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Erebus child of chaos

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  1. So, what do you want from me? Perhaps some kind of explanation? Some kind of great redemptive story, to explain the way events transpired? Perhaps there was a reason, a causal mote that made everything explicable, and in turn, when you understand that, you might loathe me a little less than you do at present. But there isn't one. I never had time for redemption. I am, as you might say, elemental . Axiomatic. Somebody within this whole skein of false turns had to be. As it turns out, I am compassed. I am what I am - that is my blessing, and it is, for symmetry's sake, my curse. Now wait. I get ahead of myself. An explanation was desired, and so I should start on Colchis. You could make a case that everything - everything - started there. What a desperate, awful place to start. Then the beginnings always are, I suppose. * * *
  2.  
  3. Gods, I hated Colchis. I hated the heat, I hated the dust and the thick sweat of it. Even before I knew that other worlds existed, I cursed the gods for making my home so unbearable. There's a reason why religions prosper in deserts - there's nothing else to do but ponder the misery. I used to sit in the shadow of my father's house, squatting as the air shimmered, and wait for scorpions to scuttle out of the glare. I'd catch them in my bare fingers and hold them up, watching them wriggle. I'd pluck their limbs off, one by one. Sometimes I'd get stung, sometimes I wouldn't. It was a kind of game, though not a very good one. Once, a sting made me feverish for a month, leaving me boiling on my mat inside with visions and shaking. I might have died. I didn't care much, either way. Once I'd recovered, I was sitting right back out in the porch, waiting for the next one to scamper into range. Ever since then, I've played the same game: get close to the danger, see how long you can last before it bites you. It doesn't matter which town that was. I can barely remember it myself. They were all the same - thick with filth and haze and the stink of perspiration and refuse. My parents were exasperated with me. They wanted me to learn a trade; get ahead, find something useful to do. I didn't want any of that. I wanted to be rich without trying. I wanted to have slaves and concubines. I wanted to play my scorpion game with people. For a long time, it wasn't clear how I would be able to achieve that, but fate had a way of leading me into opportunity. I had noticed, being an observant sort, that the Covenant had become the kind of organisation I might do well in. It is fashionable now, among those who still pretend to keep records and tell histories, to think of the Covenant as some wellspring of piety - the precursor to the fundamental religion that came later. Perhaps it was, in some places. Maybe in Vharadesh they did things properly. Out in the provinces, though, the priests had begun to develop a reputation. They drank. They gambled. They were violent, and they used that violence to gather up riches. Even the devout knew that the tithes they paid didn't all end up embellishing temples. The whole edifice was like a spoiled aquifer,with a cold and oily heart locked away from the searching light of the sun.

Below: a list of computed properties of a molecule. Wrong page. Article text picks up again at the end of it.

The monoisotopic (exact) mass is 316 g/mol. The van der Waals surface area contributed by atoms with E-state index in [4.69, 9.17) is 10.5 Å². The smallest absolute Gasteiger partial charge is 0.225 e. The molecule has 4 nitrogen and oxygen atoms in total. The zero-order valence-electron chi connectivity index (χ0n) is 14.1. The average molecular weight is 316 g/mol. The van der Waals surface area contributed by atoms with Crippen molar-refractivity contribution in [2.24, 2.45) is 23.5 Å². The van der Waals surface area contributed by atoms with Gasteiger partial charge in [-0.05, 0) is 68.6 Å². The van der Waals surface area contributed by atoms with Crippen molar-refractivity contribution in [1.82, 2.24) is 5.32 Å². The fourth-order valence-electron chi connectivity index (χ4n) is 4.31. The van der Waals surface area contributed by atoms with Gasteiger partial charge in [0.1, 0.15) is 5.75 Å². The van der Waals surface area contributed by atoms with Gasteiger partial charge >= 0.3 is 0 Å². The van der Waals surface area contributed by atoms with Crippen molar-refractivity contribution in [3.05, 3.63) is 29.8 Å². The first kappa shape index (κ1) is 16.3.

4.  
  5. So you can understand the attraction. I could see myself in those robes, with a palace of my own where a fountain would tinkle in the courtyard and a chamber full of young things would lounge around in silks and count my coins. Getting there was not straightforward, though - for all their decadence, the clerics held on to power with the rictus grip of a fresh corpse. Only the well-connected were sent to the seminaries and taught the rites and shown how to read the old texts. For street-trash like me, there was just penury to look forward to. I didn't give up, though. The idea had entered my head, and it stuck there. I hung around the oratories and watched the aspirants come and go, waddling like fat dogs. I listened at the window when they chanted their songs, and began to learn the patterns of the words. As I got older, I got bolder. I crept into the old scriptoria when the doddering masters had dozed off, and I stole books. Bit by bit, I started to piece together the catechisms and the litanies. It didn't make any sense, of course - they were just words - but I memorised a lot of it. It all came naturally. Of course it did. These were the words I was born to preach, whether or not I believed them. I did believe, later, but back then they were just symbols, like codes on a lock.
  6.